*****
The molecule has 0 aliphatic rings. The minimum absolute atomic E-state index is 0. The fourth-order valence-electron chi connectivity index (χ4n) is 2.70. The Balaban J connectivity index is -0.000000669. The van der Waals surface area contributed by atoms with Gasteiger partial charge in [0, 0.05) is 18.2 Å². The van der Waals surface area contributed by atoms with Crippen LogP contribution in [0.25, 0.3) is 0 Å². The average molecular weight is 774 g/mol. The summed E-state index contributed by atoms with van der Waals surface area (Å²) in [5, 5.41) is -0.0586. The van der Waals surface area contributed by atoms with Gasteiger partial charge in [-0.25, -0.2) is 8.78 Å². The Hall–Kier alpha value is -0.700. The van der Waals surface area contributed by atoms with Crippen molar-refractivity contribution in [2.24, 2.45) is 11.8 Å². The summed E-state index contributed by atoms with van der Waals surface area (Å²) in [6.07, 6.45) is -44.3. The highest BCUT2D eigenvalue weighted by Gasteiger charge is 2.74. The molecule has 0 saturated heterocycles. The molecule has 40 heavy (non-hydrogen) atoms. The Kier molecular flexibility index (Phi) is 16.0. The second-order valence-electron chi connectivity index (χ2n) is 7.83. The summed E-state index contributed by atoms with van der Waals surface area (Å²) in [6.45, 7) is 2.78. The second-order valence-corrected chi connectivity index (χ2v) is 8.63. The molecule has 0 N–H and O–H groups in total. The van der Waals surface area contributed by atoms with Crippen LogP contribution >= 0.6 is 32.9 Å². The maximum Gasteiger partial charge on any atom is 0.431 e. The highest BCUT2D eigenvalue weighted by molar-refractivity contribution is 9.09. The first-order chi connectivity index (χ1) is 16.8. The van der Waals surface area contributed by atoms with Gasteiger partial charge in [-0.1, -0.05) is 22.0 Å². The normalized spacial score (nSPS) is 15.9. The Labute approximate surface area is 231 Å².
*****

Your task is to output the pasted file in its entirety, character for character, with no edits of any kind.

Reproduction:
The molecule has 0 aliphatic rings. The minimum absolute atomic E-state index is 0. The fourth-order valence-electron chi connectivity index (χ4n) is 2.70. The Balaban J connectivity index is -0.000000669. The van der Waals surface area contributed by atoms with Gasteiger partial charge in [0, 0.05) is 18.2 Å². The van der Waals surface area contributed by atoms with Crippen LogP contribution in [0.25, 0.3) is 0 Å². The average molecular weight is 774 g/mol. The summed E-state index contributed by atoms with van der Waals surface area (Å²) in [5, 5.41) is -0.0586. The van der Waals surface area contributed by atoms with Gasteiger partial charge in [-0.25, -0.2) is 8.78 Å². The Hall–Kier alpha value is -0.700. The van der Waals surface area contributed by atoms with Crippen molar-refractivity contribution in [2.24, 2.45) is 11.8 Å². The summed E-state index contributed by atoms with van der Waals surface area (Å²) in [6.07, 6.45) is -44.3. The highest BCUT2D eigenvalue weighted by Gasteiger charge is 2.74. The molecule has 0 saturated heterocycles. The molecule has 40 heavy (non-hydrogen) atoms. The Kier molecular flexibility index (Phi) is 16.0. The second-order valence-electron chi connectivity index (χ2n) is 7.83. The summed E-state index contributed by atoms with van der Waals surface area (Å²) in [6.45, 7) is 2.78. The second-order valence-corrected chi connectivity index (χ2v) is 8.63. The molecule has 0 N–H and O–H groups in total. The van der Waals surface area contributed by atoms with Crippen LogP contribution >= 0.6 is 32.9 Å². The maximum Gasteiger partial charge on any atom is 0.431 e. The highest BCUT2D eigenvalue weighted by molar-refractivity contribution is 9.09. The first-order chi connectivity index (χ1) is 16.8. The van der Waals surface area contributed by atoms with Gasteiger partial charge in [-0.1, -0.05) is 22.0 Å². The normalized spacial score (nSPS) is 15.9. The Labute approximate surface area is 231 Å².